I want to raise an objection to this Clause and to call the attention of the Committee to the very extraordinary position in which the House will be placed by this Clause. A careful perusal of the Clause indicates that the House will no longer exercise control over money. I suggest to the Minister, for his consideration, that it would be in accordance with the usual practice if, in line 12, the words "the Treasury" were deleted and replaced by "the House of Commons." The Committee ought not lightly to pass a Clause of this sort, which would surrender to a set of Treasury officials the whole of control over finances. What will be involved? Nobody knows. The Minister cannot tell us what money will we involved; the Treasury cannot tell us; but if one takes a comparable case of the Ministry of Works and Buildings, there has been elicited the fact that 13,150 people are employed by that Ministry. No one will deny that this Measure will eventually cover more than ten times as much work as is covered by the Ministry of Works and Buildings, and if ten times the staff is to be employed, there will be huge amounts of money under the control of the Treasury and over which the House will be able to exercise no control. The proposal is an amazing one to put forward, and I attribute it to the loose wording of the Parliamentary draftsmen. Before pressing the Committee to agree to the Clause, I ask the Minister to take these matters into consideration and to give the Committee some more enlightenment as to what is really meant by the provision.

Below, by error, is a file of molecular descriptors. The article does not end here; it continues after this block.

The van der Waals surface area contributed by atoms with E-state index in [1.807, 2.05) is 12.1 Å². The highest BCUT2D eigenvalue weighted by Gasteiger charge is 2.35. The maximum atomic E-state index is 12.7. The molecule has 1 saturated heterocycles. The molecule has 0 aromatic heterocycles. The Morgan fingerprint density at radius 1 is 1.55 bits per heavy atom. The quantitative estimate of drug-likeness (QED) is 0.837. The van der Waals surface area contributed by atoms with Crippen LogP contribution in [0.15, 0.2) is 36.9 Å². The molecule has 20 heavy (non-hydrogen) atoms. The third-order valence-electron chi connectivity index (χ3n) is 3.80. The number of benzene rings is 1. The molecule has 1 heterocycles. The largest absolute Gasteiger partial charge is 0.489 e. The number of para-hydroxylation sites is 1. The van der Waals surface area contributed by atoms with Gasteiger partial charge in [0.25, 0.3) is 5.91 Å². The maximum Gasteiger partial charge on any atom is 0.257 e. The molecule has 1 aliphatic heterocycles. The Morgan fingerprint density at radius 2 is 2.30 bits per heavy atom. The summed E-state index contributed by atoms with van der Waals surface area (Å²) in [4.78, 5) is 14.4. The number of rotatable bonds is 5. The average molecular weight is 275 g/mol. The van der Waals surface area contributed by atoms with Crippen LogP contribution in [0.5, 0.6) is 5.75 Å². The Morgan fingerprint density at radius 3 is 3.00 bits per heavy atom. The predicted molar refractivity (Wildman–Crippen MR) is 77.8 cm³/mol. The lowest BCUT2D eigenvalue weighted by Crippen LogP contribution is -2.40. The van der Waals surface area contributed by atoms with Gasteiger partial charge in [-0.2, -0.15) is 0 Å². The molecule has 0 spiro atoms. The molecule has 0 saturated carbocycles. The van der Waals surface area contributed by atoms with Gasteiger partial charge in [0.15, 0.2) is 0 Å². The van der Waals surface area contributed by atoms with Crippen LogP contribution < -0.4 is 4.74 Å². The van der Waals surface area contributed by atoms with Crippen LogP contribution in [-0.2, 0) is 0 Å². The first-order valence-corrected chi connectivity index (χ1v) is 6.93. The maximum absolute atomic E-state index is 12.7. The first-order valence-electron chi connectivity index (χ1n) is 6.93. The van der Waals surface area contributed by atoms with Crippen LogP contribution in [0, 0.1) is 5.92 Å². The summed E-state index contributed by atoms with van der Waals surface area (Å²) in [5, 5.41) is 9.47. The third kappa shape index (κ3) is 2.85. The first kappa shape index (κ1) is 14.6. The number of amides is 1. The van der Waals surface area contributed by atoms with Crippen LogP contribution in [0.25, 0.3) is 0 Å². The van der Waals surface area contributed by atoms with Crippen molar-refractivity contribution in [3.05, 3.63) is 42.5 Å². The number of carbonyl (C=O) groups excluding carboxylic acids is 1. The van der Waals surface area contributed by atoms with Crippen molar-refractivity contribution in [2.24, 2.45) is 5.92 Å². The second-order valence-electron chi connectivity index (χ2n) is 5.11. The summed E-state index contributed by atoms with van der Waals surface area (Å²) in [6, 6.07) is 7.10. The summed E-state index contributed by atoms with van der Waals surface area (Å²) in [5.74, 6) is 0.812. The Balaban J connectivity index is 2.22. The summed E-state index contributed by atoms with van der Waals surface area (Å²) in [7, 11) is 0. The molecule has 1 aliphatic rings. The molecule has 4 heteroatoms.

I think the hon. Member for Holborn (Sir R. Tasker) has unnecessary apprehensions. This Clause is in accordance with the usual form, and in fact a precisely similar Section is already in force and is the statutory provision under which the Minister is acting at the present time, namely, the Ministers of the Crown (Emergency Appointments) Act, 1939, Section 3 of which is in similar terms to the Clause now under consideration.
As I explained on the Second Reading, the position is that the matter is already within the control of the House through the annual Appropriation Act and, of course, the Vote for the Department, but it is customary, when setting up a new Ministry, to insert a Clause of this kind, although not strictly necessary, to remind the House that it does involve moneys provided by Parliament. I think the real effect of the provision is almost precisely the opposite to what the hon. Member for Holborn fears. It makes clear that the House will exercise control through the proper machinery for the purpose, and that is really all there is to it. I do not think hon. Members would wish me to trouble them with numerous precedents, but the provision is in common form and is the appropriate provision when a new Ministry is set up.